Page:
Getting my plantar fibroma on my left foot in October had put a severe crimp in my technical train running.  I don’t like running boring flat trails.  I get mopey.  I bought my first pair of Hokas in June, with the hope that the extra cushion might protect the plantar fibroma and I might be able to return to some rocks.  I’m not wild about the Hokas (my heel would slip up in the back, causing heel pain), but with their fatty cushioning I did find myself in August, for the first time in eight months, starting to dance a bit on rocks again.

Toni and I were having a debate before the race about what sucks more: being at the front of the pack running your guts out, or being in the middle of the pack where it’s tough to run your own race.  I think we both had compelling arguments on either side, and I left it to Grand Arbiter Aaron to make the call.  Showing his fair and reasonable judgment, Aaron made concessions to both sides: on one hand, Aaron ceded with Toni that it was likely tougher to have to run the WHM in the middle of the pack than to run towards the front in positions 2 through, say, 5, or maybe 10.

Oh, the travails of the front-runner!

Oh, the travails of the front-runner!

But Aaron, having many times led a race himself, had to acknowledge that there is a pain and discomfort that is unique being the front-runner that no one else in the race knows.  It is more than a physical pain, it is a psychological terror to feel the hounds pursuing and be running for your life.  Sure, in many longer ultras the front-runner is so far ahead that they’re not feeling the heat of the chase.  But that’s never the case at a half-marathon distance.

Aaron was taking photographs near Fountainhead, around mile 8.  Since his camera time-stamps his photos, we know that I was exactly 1 minute and 5 seconds ahead of Justine at that point.  I’m smiley and happy to see Aaron in the photo and feeling comfortable.  But I never stopped feeling the chase.  I shot through aid stations, never lingering.  I put some heat on over the last five miles of the race and ended up finishing 4 minutes ahead of Justine.  I was well off of my course record from last year in 1:36.  But the conditions weren’t as good as last year, and overall it was a deeply satisfying race.  Justine is clearly one of the most talented female runners around, and someone with the speed and strength to be a threat at any distance.  I can still feel all of my injuries, 1-2-3, but they stayed pretty quiet during the race, and it was a major breakthrough to be able to dance on rocks like old times.  I couldn’t fly down the hills the way I used to, and Aaron and I share a frustration in not being able to race up to our level of fitness because of the injuries we carry, but overall I feel like I finally got tossed a bone.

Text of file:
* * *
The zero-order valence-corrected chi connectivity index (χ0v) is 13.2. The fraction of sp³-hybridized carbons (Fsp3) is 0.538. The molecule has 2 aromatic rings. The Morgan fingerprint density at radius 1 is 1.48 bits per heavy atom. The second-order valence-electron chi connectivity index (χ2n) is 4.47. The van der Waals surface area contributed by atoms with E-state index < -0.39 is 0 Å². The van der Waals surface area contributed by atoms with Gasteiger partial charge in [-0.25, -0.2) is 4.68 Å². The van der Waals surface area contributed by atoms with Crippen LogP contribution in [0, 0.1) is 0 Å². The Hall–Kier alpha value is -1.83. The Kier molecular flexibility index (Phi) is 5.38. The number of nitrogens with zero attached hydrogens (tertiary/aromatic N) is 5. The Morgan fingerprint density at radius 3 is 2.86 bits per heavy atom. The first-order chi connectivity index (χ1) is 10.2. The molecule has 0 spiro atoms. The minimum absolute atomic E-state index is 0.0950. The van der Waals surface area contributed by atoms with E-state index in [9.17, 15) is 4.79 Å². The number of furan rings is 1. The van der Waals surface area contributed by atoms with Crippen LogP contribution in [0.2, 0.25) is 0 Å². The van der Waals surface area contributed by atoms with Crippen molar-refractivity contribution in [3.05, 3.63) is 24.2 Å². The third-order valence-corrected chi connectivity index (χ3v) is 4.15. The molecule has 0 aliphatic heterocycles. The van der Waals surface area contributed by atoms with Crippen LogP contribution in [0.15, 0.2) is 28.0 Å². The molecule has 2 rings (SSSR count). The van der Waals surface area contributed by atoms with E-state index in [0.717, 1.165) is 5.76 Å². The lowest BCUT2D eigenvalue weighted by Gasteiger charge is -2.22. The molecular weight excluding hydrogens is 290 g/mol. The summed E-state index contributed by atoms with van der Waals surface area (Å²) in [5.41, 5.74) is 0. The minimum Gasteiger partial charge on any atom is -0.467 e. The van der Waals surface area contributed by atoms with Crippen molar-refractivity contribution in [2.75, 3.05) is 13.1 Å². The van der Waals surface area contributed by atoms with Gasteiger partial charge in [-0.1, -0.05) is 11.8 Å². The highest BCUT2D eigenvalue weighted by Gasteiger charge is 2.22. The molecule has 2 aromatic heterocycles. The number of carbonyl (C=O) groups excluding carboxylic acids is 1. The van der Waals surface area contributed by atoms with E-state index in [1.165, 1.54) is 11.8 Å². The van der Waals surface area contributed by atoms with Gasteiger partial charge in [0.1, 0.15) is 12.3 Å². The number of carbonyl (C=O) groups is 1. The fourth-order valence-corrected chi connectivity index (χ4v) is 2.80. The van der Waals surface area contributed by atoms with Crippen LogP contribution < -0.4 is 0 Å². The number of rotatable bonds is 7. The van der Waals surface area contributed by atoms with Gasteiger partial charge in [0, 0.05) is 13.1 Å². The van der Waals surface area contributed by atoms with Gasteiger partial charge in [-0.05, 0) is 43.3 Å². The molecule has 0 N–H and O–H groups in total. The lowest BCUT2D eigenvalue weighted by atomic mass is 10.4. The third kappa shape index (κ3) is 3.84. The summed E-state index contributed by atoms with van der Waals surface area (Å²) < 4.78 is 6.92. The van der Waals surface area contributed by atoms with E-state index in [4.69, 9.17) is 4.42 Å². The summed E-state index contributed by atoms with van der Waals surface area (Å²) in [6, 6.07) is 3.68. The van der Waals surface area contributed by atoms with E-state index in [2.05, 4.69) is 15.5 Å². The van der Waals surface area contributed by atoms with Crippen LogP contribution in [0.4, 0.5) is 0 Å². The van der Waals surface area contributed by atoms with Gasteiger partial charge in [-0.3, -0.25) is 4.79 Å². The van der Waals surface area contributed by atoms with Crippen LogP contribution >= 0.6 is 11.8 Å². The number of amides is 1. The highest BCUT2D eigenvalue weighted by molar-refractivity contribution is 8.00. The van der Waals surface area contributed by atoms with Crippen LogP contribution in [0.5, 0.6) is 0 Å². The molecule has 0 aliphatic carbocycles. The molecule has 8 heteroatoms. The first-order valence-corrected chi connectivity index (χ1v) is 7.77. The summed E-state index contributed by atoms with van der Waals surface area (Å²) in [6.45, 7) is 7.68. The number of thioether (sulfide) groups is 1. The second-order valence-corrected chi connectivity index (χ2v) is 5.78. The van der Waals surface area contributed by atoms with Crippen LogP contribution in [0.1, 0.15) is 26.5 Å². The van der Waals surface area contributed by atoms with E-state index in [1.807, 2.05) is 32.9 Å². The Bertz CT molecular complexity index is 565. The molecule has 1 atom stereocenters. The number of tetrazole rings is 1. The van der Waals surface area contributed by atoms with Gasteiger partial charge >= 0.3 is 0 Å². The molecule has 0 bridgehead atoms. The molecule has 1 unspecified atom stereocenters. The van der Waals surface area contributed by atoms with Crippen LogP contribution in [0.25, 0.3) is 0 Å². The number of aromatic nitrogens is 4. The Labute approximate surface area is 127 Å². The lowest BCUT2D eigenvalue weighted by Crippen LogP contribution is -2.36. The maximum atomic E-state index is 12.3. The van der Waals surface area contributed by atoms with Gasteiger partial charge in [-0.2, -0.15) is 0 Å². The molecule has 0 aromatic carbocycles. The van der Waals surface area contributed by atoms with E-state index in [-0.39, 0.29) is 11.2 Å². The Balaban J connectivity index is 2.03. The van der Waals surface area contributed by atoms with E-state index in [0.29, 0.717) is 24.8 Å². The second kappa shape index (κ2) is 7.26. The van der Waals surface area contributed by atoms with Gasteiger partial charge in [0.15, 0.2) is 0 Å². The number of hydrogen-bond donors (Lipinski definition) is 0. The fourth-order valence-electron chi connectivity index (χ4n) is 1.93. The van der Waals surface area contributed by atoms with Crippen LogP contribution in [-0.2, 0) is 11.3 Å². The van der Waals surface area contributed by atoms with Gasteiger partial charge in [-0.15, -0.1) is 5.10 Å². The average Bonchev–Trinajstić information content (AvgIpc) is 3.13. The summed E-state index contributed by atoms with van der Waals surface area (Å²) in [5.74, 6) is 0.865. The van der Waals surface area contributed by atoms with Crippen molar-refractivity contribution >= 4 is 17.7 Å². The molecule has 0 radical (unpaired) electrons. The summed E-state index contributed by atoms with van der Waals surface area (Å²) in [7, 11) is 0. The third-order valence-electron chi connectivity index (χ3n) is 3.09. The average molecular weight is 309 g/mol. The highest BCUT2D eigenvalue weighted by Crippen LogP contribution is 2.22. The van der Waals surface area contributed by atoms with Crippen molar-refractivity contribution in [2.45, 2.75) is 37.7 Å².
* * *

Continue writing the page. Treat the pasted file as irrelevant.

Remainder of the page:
I was able to enjoy the post-race festivities this year because I brought my own pizza.  After a hard race I need ‘real’ food — not little finger nibbles — or I get nauseated.  I felt so good after eating my two pieces of Vace pizza that I was able to drink Mario’s delicious pear vodka smoothie.  Mario and WH Tom did a fantastic job manning the smoothie booth.  And it was great to not feel like I was going to spew and catch up with people — Justine, Heather, Keith, Robin, and even my old XC teammate from Amherst College Annie who had flown up from Miami for JLD’s fiance Liana’s bacherlorette party.  I keep in touch with a couple people from the Amherst XC team, but I hadn’t seen Annie in over a decade.  Annie was very chill and easy going back in college.  I was not.  Some day I’ll regale you guys with all my stories from college.  I only ran for one fall season, but I packed in more drama than all the other runners combined, with big highs (All-American) and big lows (I got suspended for a month and couldn’t even practice with the team) and constantly sparred with the coach I detested for so many reasons (telling girls they were fat and shouldn’t eat dessert, making me run when I was injured, refusing to give me back my All-American diploma that he’d taken to ‘get framed’….).  He’s since been replaced with a new head women’s coach, a woman.  Thank god.  Even with my one-month suspension in Sept/Oct, I finished 19th at Nationals in early November, barely trained (I dropped a full minute off my 5k between Regionals and Nationals to run 17:44).  Who knows what I might have churned out if I’d had a coach I didn’t loathe.

I promise this will be my last WHM, at least for the near future.  I don’t want to drain the race of its excitement by letting it become all too predictable.  Pass the torch, as they say.  But it isn’t easy to step away.  Aaron thought he was going to escape it this year and then I snuck in at the very end.  Next summer he’ll know to handcuff me until September 5th.